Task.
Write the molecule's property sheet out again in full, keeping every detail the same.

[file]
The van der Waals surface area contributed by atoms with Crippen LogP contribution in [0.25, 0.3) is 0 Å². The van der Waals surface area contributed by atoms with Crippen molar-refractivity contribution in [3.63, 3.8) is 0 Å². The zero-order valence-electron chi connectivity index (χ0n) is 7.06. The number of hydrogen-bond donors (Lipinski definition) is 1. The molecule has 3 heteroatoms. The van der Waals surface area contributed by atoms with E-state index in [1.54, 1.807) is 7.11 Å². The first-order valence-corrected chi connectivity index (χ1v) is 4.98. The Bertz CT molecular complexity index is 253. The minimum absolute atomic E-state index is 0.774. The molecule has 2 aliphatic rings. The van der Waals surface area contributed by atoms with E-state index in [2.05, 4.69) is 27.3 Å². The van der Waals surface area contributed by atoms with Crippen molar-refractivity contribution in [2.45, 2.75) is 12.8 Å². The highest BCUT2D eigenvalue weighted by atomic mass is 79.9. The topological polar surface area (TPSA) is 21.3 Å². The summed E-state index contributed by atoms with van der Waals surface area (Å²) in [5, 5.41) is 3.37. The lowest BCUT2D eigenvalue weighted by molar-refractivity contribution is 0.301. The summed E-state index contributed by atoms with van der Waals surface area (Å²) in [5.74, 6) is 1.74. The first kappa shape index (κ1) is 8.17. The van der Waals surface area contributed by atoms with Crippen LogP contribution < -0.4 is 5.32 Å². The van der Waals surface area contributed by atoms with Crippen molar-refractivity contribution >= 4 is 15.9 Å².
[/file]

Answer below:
The van der Waals surface area contributed by atoms with Crippen LogP contribution in [0.25, 0.3) is 0 Å². The van der Waals surface area contributed by atoms with Crippen molar-refractivity contribution in [3.63, 3.8) is 0 Å². The zero-order valence-electron chi connectivity index (χ0n) is 7.06. The number of hydrogen-bond donors (Lipinski definition) is 1. The molecule has 3 heteroatoms. The van der Waals surface area contributed by atoms with E-state index in [1.54, 1.807) is 7.11 Å². The first-order valence-corrected chi connectivity index (χ1v) is 4.98. The Bertz CT molecular complexity index is 253. The minimum absolute atomic E-state index is 0.774. The molecule has 2 aliphatic rings. The van der Waals surface area contributed by atoms with E-state index in [2.05, 4.69) is 27.3 Å². The van der Waals surface area contributed by atoms with Crippen molar-refractivity contribution in [2.45, 2.75) is 12.8 Å². The highest BCUT2D eigenvalue weighted by atomic mass is 79.9. The topological polar surface area (TPSA) is 21.3 Å². The summed E-state index contributed by atoms with van der Waals surface area (Å²) in [5, 5.41) is 3.37. The lowest BCUT2D eigenvalue weighted by molar-refractivity contribution is 0.301. The summed E-state index contributed by atoms with van der Waals surface area (Å²) in [5.74, 6) is 1.74. The first kappa shape index (κ1) is 8.17. The van der Waals surface area contributed by atoms with Crippen LogP contribution < -0.4 is 5.32 Å². The van der Waals surface area contributed by atoms with Crippen molar-refractivity contribution >= 4 is 15.9 Å².